Thursday, February 01, 2007

the connectedness of all things good...



much to the horror of many of my friends, richard dyer bennet is one of my all time favorite singers. he's a far cry from the wonderful insanity and gritty humanism of most of the 'folk' music i love (the harry smith anthology, alan lomax field recordings, and most things rural and running 78 revolutions per minute...). nonetheless, his first LP on his own dyer bennet label (simply called richard dyer bennet 1) is one of the most stunning combinations of voice and guitar i've ever heard. i've tried to convince myself that there is still an "otherness" to his music; and that it somehow connects to the "cooler" things that inspire me; but the reality is that you can't always predict what you will love and you can't always know why...

like a lot of professional folk singers of his generation, dyer bennet's voice has that weird affectation of studying and training. none of his records are perfect (although dyer bennet 1 comes close), and there is always a song or two or three that makes you shudder in their dainty elizabethan shakespeare-ness; but i cannot deny that the combination of voice and guitar in songs like oft in the stilly night and down by the sally gardens gives me goose bumps.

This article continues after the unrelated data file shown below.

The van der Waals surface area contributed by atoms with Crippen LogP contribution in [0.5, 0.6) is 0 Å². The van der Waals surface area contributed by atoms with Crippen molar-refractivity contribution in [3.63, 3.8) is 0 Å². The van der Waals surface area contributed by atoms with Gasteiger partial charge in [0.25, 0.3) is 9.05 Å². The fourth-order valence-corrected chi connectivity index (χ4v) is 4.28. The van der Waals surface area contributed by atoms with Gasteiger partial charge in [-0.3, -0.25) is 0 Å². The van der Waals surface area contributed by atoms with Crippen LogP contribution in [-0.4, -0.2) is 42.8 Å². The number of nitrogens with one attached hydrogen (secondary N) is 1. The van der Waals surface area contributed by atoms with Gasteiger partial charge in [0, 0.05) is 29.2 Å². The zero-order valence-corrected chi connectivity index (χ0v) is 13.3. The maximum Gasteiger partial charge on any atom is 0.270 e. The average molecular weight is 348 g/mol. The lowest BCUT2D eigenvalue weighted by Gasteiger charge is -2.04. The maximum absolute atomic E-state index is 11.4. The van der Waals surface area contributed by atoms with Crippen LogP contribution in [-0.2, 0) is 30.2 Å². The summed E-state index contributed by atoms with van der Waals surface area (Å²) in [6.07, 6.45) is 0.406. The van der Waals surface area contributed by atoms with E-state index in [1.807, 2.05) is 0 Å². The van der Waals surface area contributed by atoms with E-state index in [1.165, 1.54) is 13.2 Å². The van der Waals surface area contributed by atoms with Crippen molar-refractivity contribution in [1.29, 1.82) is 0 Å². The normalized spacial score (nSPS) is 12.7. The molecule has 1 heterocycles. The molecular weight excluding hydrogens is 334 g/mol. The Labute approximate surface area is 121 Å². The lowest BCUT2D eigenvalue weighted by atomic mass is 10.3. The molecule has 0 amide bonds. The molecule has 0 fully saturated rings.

dyer bennet also had a little punk rock in him. in the mid 1950's, at the height of his popularity; he started his own record label to present folk music differently than the major labels like decca and mercury he'd recorded for - he thought the labels didn't care about recording quality enough, nor marketing the stuff with the right amount of integrity. i like to think it was his james dean moment.

i hadn't really listened to dyer bennet for awhile when a cd by kopalen & jao yeay arrived in the mail yesterday. the cd, titled khmer surin vol. 63 is a mix of cambodian kantrum pop, and has some of its own magical moments. i can't read the song titles, but when track 8 came on, the melody sounded extremely familiar.

i listened to the song 3 or 4 times, and it dawned on me that the first half of the main melody is totally connected to dyer bennet's version of a song called 'old maid'.

of course there's no way either knew of each other's song... dyer bennet being long passed away and his version of old maid unavailable other than a scratchy 78, and kopalen & jao yeay's version of a song recorded recently, and in a language dyer bennet would've never understood.

i just started to wonder...what if i unwound the groove that makes up the recorded side of dyer bennet's old maid... how would that awkward unbent line connect dyer bennet to track 8 on khmer surin vol. 63... what path would it take... and what could one potentially find along that path between those two points?

i just wish that i could read the title of the cambodian song... as it might shed some light on the connectedness of all things good...

richard dyer bennet, old maid & kopalen & jao yeay, track 8

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Blogger John W. Hubbard said...

Do you have a larger scan of the Khmer cover? I might be able to translate it.

3:23 PM  
Blogger sroden said...

cool! i'll try to get one over the weekend...

2:25 PM  

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